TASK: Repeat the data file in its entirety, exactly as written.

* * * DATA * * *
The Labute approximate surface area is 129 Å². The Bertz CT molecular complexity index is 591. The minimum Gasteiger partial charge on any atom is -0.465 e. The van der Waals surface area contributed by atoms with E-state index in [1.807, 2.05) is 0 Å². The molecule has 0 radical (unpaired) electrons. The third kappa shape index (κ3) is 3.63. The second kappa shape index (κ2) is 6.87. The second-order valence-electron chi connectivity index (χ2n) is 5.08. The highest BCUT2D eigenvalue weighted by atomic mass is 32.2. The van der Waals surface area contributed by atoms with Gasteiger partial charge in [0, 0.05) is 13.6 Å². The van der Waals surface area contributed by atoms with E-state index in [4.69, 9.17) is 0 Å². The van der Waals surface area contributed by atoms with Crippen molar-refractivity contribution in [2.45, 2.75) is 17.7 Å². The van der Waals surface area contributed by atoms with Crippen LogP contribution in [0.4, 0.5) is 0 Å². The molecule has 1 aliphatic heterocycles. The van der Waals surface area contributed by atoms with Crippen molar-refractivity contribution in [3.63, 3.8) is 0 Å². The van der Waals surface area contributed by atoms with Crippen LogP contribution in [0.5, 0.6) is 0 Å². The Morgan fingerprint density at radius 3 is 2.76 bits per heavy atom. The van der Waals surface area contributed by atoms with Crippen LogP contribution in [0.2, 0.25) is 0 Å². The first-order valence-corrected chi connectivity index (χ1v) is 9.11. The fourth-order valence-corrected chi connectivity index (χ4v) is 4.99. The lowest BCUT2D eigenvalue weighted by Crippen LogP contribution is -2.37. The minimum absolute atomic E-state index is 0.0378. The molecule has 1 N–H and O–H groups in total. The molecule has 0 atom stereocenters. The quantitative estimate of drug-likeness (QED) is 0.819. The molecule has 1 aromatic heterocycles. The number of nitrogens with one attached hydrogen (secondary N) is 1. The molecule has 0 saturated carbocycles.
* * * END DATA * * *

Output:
The Labute approximate surface area is 129 Å². The Bertz CT molecular complexity index is 591. The minimum Gasteiger partial charge on any atom is -0.465 e. The van der Waals surface area contributed by atoms with E-state index in [1.807, 2.05) is 0 Å². The molecule has 0 radical (unpaired) electrons. The third kappa shape index (κ3) is 3.63. The second kappa shape index (κ2) is 6.87. The second-order valence-electron chi connectivity index (χ2n) is 5.08. The highest BCUT2D eigenvalue weighted by atomic mass is 32.2. The van der Waals surface area contributed by atoms with Gasteiger partial charge in [0, 0.05) is 13.6 Å². The van der Waals surface area contributed by atoms with E-state index in [4.69, 9.17) is 0 Å². The van der Waals surface area contributed by atoms with Crippen molar-refractivity contribution in [2.45, 2.75) is 17.7 Å². The van der Waals surface area contributed by atoms with Crippen LogP contribution in [0.4, 0.5) is 0 Å². The molecule has 1 aliphatic heterocycles. The van der Waals surface area contributed by atoms with Crippen molar-refractivity contribution in [3.63, 3.8) is 0 Å². The van der Waals surface area contributed by atoms with Crippen LogP contribution in [0.5, 0.6) is 0 Å². The Morgan fingerprint density at radius 3 is 2.76 bits per heavy atom. The van der Waals surface area contributed by atoms with Crippen LogP contribution in [0.2, 0.25) is 0 Å². The first-order valence-corrected chi connectivity index (χ1v) is 9.11. The fourth-order valence-corrected chi connectivity index (χ4v) is 4.99. The lowest BCUT2D eigenvalue weighted by Crippen LogP contribution is -2.37. The minimum absolute atomic E-state index is 0.0378. The molecule has 1 N–H and O–H groups in total. The molecule has 0 atom stereocenters. The quantitative estimate of drug-likeness (QED) is 0.819. The molecule has 1 aromatic heterocycles. The number of nitrogens with one attached hydrogen (secondary N) is 1. The molecule has 0 saturated carbocycles.